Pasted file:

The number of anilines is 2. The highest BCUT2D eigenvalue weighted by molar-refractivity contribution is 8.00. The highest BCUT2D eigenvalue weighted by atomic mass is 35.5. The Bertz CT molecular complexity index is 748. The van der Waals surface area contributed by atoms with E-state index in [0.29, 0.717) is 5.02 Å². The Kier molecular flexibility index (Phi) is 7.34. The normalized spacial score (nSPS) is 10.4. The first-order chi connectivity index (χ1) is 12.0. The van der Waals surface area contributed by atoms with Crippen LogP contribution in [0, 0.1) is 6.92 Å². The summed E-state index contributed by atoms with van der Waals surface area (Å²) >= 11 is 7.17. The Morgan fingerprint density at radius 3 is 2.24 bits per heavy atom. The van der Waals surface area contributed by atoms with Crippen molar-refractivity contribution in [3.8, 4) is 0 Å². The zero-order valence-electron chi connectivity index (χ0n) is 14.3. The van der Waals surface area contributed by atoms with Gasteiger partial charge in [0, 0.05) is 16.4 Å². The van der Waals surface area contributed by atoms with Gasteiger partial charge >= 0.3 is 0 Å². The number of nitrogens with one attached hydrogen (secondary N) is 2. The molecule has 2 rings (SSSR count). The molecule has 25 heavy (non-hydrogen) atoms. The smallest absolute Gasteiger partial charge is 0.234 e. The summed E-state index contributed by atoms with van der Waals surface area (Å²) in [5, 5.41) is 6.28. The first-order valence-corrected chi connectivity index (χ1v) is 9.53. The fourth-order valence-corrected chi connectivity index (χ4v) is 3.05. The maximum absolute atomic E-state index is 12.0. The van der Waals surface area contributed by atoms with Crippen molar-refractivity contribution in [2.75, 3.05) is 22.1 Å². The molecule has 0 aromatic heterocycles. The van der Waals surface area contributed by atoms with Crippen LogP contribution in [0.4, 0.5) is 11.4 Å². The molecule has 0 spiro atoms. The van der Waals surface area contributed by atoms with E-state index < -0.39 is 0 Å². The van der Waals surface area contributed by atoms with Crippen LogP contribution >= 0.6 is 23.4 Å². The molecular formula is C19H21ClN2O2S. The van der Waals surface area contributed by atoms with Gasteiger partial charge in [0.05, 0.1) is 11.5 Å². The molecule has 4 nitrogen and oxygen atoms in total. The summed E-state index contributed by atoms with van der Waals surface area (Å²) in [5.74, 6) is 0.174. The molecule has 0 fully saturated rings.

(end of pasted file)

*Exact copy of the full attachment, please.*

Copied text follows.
The number of anilines is 2. The highest BCUT2D eigenvalue weighted by molar-refractivity contribution is 8.00. The highest BCUT2D eigenvalue weighted by atomic mass is 35.5. The Bertz CT molecular complexity index is 748. The van der Waals surface area contributed by atoms with E-state index in [0.29, 0.717) is 5.02 Å². The Kier molecular flexibility index (Phi) is 7.34. The normalized spacial score (nSPS) is 10.4. The first-order chi connectivity index (χ1) is 12.0. The van der Waals surface area contributed by atoms with Crippen LogP contribution in [0, 0.1) is 6.92 Å². The summed E-state index contributed by atoms with van der Waals surface area (Å²) >= 11 is 7.17. The Morgan fingerprint density at radius 3 is 2.24 bits per heavy atom. The van der Waals surface area contributed by atoms with Crippen molar-refractivity contribution in [3.8, 4) is 0 Å². The zero-order valence-electron chi connectivity index (χ0n) is 14.3. The van der Waals surface area contributed by atoms with Gasteiger partial charge in [0, 0.05) is 16.4 Å². The van der Waals surface area contributed by atoms with Gasteiger partial charge >= 0.3 is 0 Å². The number of nitrogens with one attached hydrogen (secondary N) is 2. The molecule has 2 rings (SSSR count). The molecule has 25 heavy (non-hydrogen) atoms. The smallest absolute Gasteiger partial charge is 0.234 e. The summed E-state index contributed by atoms with van der Waals surface area (Å²) in [5, 5.41) is 6.28. The first-order valence-corrected chi connectivity index (χ1v) is 9.53. The fourth-order valence-corrected chi connectivity index (χ4v) is 3.05. The maximum absolute atomic E-state index is 12.0. The van der Waals surface area contributed by atoms with Crippen molar-refractivity contribution in [2.75, 3.05) is 22.1 Å². The molecule has 0 aromatic heterocycles. The van der Waals surface area contributed by atoms with Crippen LogP contribution in [0.4, 0.5) is 11.4 Å². The molecule has 0 spiro atoms. The van der Waals surface area contributed by atoms with E-state index < -0.39 is 0 Å². The van der Waals surface area contributed by atoms with Crippen LogP contribution >= 0.6 is 23.4 Å². The molecular formula is C19H21ClN2O2S. The van der Waals surface area contributed by atoms with Gasteiger partial charge in [0.05, 0.1) is 11.5 Å². The molecule has 4 nitrogen and oxygen atoms in total. The summed E-state index contributed by atoms with van der Waals surface area (Å²) in [5.74, 6) is 0.174. The molecule has 0 fully saturated rings.